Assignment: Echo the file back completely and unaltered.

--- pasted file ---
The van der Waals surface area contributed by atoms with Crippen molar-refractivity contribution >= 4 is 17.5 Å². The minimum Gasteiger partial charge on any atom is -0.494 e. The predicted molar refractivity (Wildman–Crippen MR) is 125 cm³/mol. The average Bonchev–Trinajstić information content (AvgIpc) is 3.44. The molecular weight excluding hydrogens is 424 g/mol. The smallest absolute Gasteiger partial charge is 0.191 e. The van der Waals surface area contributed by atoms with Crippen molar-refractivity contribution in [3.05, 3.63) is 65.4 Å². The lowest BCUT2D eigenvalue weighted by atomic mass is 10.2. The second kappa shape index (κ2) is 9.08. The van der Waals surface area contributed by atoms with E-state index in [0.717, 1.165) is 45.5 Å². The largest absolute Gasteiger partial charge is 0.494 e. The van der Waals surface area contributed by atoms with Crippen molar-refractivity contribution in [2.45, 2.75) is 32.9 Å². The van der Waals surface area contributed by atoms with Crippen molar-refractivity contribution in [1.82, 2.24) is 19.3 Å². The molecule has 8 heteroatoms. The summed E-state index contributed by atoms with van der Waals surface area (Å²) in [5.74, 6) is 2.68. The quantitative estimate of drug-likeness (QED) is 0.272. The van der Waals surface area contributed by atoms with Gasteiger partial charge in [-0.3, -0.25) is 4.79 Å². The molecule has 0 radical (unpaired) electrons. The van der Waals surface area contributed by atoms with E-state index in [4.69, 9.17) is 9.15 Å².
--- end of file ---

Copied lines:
The van der Waals surface area contributed by atoms with Crippen molar-refractivity contribution >= 4 is 17.5 Å². The minimum Gasteiger partial charge on any atom is -0.494 e. The predicted molar refractivity (Wildman–Crippen MR) is 125 cm³/mol. The average Bonchev–Trinajstić information content (AvgIpc) is 3.44. The molecular weight excluding hydrogens is 424 g/mol. The smallest absolute Gasteiger partial charge is 0.191 e. The van der Waals surface area contributed by atoms with Crippen molar-refractivity contribution in [3.05, 3.63) is 65.4 Å². The lowest BCUT2D eigenvalue weighted by atomic mass is 10.2. The second kappa shape index (κ2) is 9.08. The van der Waals surface area contributed by atoms with E-state index in [0.717, 1.165) is 45.5 Å². The largest absolute Gasteiger partial charge is 0.494 e. The van der Waals surface area contributed by atoms with Crippen molar-refractivity contribution in [2.45, 2.75) is 32.9 Å². The van der Waals surface area contributed by atoms with Crippen molar-refractivity contribution in [1.82, 2.24) is 19.3 Å². The molecule has 8 heteroatoms. The summed E-state index contributed by atoms with van der Waals surface area (Å²) in [5.74, 6) is 2.68. The quantitative estimate of drug-likeness (QED) is 0.272. The van der Waals surface area contributed by atoms with Gasteiger partial charge in [-0.3, -0.25) is 4.79 Å². The molecule has 0 radical (unpaired) electrons. The van der Waals surface area contributed by atoms with E-state index in [4.69, 9.17) is 9.15 Å².